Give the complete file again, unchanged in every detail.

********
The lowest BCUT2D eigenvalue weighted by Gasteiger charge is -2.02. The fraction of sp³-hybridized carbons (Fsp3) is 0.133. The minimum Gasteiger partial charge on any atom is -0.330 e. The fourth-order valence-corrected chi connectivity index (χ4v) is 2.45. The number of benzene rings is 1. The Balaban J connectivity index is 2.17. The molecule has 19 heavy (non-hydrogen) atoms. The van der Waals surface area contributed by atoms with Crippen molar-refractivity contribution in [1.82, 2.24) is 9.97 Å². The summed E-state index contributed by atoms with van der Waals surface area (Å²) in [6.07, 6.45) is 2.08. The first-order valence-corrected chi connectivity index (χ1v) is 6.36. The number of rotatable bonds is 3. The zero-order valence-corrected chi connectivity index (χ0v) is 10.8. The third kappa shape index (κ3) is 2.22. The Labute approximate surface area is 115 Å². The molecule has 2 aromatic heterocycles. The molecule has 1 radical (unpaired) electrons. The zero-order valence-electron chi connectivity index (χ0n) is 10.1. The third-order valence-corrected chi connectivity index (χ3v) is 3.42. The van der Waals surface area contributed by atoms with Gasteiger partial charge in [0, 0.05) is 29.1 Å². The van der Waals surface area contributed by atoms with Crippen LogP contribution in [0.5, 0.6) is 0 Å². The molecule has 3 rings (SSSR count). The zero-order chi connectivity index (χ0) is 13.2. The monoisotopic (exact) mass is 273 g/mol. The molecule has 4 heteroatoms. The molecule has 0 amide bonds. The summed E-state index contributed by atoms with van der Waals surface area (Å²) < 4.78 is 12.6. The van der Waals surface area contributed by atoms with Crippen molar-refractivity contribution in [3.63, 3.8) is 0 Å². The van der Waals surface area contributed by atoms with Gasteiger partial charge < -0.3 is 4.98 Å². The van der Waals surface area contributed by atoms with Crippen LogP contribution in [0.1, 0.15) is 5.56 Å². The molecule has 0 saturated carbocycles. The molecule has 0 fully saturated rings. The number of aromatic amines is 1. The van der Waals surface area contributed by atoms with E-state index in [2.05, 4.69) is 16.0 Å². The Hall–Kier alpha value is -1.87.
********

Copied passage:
The lowest BCUT2D eigenvalue weighted by Gasteiger charge is -2.02. The fraction of sp³-hybridized carbons (Fsp3) is 0.133. The minimum Gasteiger partial charge on any atom is -0.330 e. The fourth-order valence-corrected chi connectivity index (χ4v) is 2.45. The number of benzene rings is 1. The Balaban J connectivity index is 2.17. The molecule has 19 heavy (non-hydrogen) atoms. The van der Waals surface area contributed by atoms with Crippen molar-refractivity contribution in [1.82, 2.24) is 9.97 Å². The summed E-state index contributed by atoms with van der Waals surface area (Å²) in [6.07, 6.45) is 2.08. The first-order valence-corrected chi connectivity index (χ1v) is 6.36. The number of rotatable bonds is 3. The zero-order valence-corrected chi connectivity index (χ0v) is 10.8. The third kappa shape index (κ3) is 2.22. The Labute approximate surface area is 115 Å². The molecule has 2 aromatic heterocycles. The molecule has 1 radical (unpaired) electrons. The zero-order valence-electron chi connectivity index (χ0n) is 10.1. The third-order valence-corrected chi connectivity index (χ3v) is 3.42. The van der Waals surface area contributed by atoms with Gasteiger partial charge in [0, 0.05) is 29.1 Å². The van der Waals surface area contributed by atoms with Crippen LogP contribution in [0.5, 0.6) is 0 Å². The molecule has 3 rings (SSSR count). The zero-order chi connectivity index (χ0) is 13.2. The monoisotopic (exact) mass is 273 g/mol. The molecule has 4 heteroatoms. The molecule has 0 amide bonds. The summed E-state index contributed by atoms with van der Waals surface area (Å²) < 4.78 is 12.6. The van der Waals surface area contributed by atoms with Crippen molar-refractivity contribution in [3.63, 3.8) is 0 Å². The van der Waals surface area contributed by atoms with Gasteiger partial charge < -0.3 is 4.98 Å². The van der Waals surface area contributed by atoms with Crippen LogP contribution in [0.1, 0.15) is 5.56 Å². The molecule has 0 saturated carbocycles. The molecule has 0 fully saturated rings. The number of aromatic amines is 1. The van der Waals surface area contributed by atoms with E-state index in [2.05, 4.69) is 16.0 Å². The Hall–Kier alpha value is -1.87.